Economic Sophisms/79

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<pagequality level="3" user="Zoeannl" />style="background: #ececec; text-align: left; padding-left: 0.5em; font-weight: bold;" class="table-rh"to improving his agricultural implements and farm buildings. He had even some savings in the neighbouring town with his banker, who, of course, did not let the money lie idle in his till, but lent it to shipowners and contractors for public works, so that these savings were always resolving themselves into wages.

At length the countryman died, and his son, who succeeded him, said to himself, "My father was a dupe all his life. He purchased oil, and so paid tribute to Provence, whilst our own land, with some pains, can be made to grow the olive. He bought cloth, wine, and oranges, and thus paid tribute to Brittany, Medoc, and Hyères, whilst we can cultivate hemp, the vine, and the orange tree with more or less success. He paid tribute to the miller and the weaver, whilst our own domestics can weave our linen and grind our wheat." In this way he ruined himself, and spent among strangers that money which he might have spent at home.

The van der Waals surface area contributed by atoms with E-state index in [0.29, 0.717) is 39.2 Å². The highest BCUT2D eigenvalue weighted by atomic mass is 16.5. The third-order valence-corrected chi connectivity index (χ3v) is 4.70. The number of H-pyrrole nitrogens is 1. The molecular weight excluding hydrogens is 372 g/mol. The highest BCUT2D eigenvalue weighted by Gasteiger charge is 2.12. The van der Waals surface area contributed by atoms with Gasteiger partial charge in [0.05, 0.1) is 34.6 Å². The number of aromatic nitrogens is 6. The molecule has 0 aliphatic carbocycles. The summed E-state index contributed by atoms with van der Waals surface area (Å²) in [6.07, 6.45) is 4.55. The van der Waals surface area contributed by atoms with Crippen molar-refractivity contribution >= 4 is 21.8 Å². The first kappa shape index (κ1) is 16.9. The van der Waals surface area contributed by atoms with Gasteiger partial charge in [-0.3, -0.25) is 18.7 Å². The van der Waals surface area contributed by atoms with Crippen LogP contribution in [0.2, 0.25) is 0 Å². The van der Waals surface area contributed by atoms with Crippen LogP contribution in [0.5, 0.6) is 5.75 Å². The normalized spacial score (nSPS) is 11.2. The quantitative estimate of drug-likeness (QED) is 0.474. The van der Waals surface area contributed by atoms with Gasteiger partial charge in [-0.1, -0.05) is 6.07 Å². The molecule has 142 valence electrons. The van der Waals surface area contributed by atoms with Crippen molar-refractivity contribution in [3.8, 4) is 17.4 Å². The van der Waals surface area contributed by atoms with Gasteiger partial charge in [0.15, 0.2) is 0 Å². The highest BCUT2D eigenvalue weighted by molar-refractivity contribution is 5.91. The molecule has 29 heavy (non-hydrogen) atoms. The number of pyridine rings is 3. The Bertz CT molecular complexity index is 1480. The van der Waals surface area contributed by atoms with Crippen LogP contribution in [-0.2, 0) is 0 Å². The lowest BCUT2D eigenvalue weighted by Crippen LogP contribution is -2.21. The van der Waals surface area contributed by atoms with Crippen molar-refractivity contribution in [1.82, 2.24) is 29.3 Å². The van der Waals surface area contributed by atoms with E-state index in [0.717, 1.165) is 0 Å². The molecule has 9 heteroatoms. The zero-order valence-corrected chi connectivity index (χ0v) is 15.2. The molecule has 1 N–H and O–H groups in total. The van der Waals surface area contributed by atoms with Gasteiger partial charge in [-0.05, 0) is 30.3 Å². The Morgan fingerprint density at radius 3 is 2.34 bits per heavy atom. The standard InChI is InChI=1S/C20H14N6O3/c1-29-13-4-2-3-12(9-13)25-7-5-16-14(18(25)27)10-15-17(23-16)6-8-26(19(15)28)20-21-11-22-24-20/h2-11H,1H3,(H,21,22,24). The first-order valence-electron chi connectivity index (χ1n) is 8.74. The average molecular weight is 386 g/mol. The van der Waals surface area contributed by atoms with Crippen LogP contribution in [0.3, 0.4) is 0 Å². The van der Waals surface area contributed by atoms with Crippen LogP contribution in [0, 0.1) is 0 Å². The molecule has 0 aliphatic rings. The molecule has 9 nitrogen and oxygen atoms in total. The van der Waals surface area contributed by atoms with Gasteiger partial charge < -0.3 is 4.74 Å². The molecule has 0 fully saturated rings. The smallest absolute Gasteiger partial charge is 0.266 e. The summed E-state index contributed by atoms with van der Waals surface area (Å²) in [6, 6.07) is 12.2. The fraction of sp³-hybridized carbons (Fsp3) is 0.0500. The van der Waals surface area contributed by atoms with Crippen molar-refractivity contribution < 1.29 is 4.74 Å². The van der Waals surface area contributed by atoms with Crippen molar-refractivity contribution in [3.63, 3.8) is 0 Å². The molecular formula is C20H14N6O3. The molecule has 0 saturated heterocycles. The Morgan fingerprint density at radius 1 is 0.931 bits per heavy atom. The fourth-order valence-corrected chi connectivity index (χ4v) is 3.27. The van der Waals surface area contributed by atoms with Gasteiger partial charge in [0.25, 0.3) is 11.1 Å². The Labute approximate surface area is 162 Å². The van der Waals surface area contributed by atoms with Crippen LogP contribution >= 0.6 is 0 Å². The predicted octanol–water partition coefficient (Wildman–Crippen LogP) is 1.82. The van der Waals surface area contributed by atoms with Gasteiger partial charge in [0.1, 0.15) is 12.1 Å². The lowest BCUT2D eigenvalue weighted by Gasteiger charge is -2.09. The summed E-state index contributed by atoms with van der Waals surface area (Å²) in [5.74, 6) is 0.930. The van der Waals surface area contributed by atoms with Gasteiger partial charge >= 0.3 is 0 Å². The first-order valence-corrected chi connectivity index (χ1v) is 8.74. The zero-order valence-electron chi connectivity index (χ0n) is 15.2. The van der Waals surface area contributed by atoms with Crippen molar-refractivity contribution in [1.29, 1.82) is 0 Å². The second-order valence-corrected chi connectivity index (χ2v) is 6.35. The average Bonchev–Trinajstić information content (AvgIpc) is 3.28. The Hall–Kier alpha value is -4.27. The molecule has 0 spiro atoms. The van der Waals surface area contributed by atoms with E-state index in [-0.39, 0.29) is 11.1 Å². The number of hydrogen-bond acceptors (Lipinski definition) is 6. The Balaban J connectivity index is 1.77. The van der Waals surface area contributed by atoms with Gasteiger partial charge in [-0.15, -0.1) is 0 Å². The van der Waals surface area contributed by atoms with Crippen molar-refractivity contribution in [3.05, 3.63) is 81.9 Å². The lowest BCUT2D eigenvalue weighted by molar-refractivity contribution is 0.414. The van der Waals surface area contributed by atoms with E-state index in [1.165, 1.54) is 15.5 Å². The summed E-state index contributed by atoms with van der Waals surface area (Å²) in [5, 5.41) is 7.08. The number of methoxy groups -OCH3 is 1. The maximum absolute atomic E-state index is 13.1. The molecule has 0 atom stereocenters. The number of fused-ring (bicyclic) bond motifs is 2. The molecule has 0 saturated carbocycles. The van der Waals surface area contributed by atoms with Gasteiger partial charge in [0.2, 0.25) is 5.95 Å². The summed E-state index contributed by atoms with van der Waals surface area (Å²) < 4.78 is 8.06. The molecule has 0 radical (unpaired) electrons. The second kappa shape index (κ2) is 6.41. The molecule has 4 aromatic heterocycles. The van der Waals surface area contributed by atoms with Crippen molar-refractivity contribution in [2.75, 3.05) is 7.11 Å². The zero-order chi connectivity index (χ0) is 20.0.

Misled by such reasoning, the volatile youth changed his rotation of crops. His land he divided into twenty divisions. In one he planted olives, in another mulberry trees, in a third he sowed flax, in a fourth he had vines, in a fifth wheat, and so on. By this means he succeeded in supplying his family with what they required, and felt himself independent. He no longer drew anything from the general circulation, nor did he add anything to it. Was he the richer for this? No; for the soil was not adapted for the cultivation of the vine, and the climate was not fitted for the successful cultivation of the olive; and he was not long in finding out that his family was less plentifully provided with all the things which they wanted than in the time of his father, who procured them by exchanging his surplus produce.

As regarded his workmen, they had no more employment than formerly. There were five times more fields, but each field was five times smaller; they produced oil, but they produced less wheat; he, no longer purchased linens, but he no longer sold rye. Moreover, the farmer could expend in wages only the amount of his capital, and his capital went on constantly diminishing. A great part of it went for buildings, and the various implements needed for the more varied cultivation in which he had engaged. In short, the supply of labour Template:HwsTemplate:Smallrefs